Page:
Despite CEO Tim Cook’s well-publicized claim that Apple Pay has broad appeal among retailers, the tech giant’s mobile payments platform may not be as popular as previously portrayed.
Only a quarter of the top 100 retailers have signed up to support Apple Pay, and almost two-thirds said they definitely won’t be supporting it in 2015, according to a Reuters analysis.
Reuters worked from the National Retail Federation’s list of the top 100 US retailers, surveying the 98 that had brick-and-mortar outlets (two sell only online). Eighty-five supplied detailed responses, and 11 others supplied information only about whether they accept Apple Pay. Two did not respond.
The survey’s findings seem to deal a blow to Apple’s rosy outlook. Fewer than a quarter of the retailers said they accepted Apple Pay, and nearly two-thirds of the chains said categorically they would not be accepting it this year. Only four companies said they had plans to join the program in the next year.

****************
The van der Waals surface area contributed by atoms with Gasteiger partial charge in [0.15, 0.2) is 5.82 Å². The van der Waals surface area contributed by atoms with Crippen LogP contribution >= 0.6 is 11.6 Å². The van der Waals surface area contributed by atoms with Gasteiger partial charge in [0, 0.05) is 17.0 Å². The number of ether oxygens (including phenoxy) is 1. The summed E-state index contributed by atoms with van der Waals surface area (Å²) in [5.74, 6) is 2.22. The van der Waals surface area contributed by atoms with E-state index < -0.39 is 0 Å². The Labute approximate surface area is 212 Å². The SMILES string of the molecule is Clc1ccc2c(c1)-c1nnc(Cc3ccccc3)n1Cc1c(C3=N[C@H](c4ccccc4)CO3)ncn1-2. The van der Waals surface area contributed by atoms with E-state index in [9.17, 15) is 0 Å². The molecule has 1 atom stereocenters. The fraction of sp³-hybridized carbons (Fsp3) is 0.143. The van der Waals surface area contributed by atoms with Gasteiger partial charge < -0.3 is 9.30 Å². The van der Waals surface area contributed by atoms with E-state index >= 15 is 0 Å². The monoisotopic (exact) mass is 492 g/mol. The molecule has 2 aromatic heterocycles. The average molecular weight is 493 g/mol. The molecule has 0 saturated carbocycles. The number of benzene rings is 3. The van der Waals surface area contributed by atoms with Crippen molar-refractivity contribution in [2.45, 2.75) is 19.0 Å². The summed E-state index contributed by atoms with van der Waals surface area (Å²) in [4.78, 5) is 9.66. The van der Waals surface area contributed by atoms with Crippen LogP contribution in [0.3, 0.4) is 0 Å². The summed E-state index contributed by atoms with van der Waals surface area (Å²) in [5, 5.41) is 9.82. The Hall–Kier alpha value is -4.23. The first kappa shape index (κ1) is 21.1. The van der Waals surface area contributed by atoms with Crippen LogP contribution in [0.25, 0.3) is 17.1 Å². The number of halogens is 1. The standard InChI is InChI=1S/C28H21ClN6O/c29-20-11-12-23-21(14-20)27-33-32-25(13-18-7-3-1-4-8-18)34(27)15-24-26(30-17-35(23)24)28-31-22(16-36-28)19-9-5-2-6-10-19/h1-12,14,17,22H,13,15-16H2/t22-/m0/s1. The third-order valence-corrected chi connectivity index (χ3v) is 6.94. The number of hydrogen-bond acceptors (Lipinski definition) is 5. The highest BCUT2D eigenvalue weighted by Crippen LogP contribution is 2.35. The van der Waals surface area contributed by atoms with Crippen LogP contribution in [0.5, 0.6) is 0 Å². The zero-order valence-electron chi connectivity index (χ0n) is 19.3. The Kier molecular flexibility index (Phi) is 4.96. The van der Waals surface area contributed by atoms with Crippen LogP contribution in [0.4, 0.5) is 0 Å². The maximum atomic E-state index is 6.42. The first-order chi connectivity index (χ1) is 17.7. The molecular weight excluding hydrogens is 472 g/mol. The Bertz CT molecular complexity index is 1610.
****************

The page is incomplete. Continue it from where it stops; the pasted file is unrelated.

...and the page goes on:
This is far from Apple’s own expectations. “We’ve spoken to all of the top 100 merchants in the US, and about half will accept Apple Pay this year, with many more the following year,” a company representative recently told Reuters.
Moreover, CEO Cook proclaimed in a January earnings call with investors that “2015 will be the year of Apple Pay,”
Consumer Demand is Poor
Reuters said these were the reasons cited by merchants for not accepting Apple Pay: insufficient customer demand; lack of access to data generated in Apple Pay transactions; and the cost of technology to facilitate the payments.
Some merchants said they were opting to wait for a new mobile payment system to be launched by a coalition of retailers later this year.
Nonetheless, Reuters points out that Apple Pay has made progress in signing up vendors, with more than 700,000 sites as of March 9, according to the most recent figures provided by Apple. Those include self-service terminals such as vending machines, laundromats and parking meters.
Apple has used aggressive marketing to recruit participants. “They have been pushing hard and it’s been that way for months,” the representative of one large retailer that has no plans to accept Apple Pay told Reuters. “They have called and tried to persuade us even after we communicated our decision to them.”
Reuters: “The company hasn’t adopted Apple Pay, he said, because not even a ‘small percentage’ of its customers have asked for it.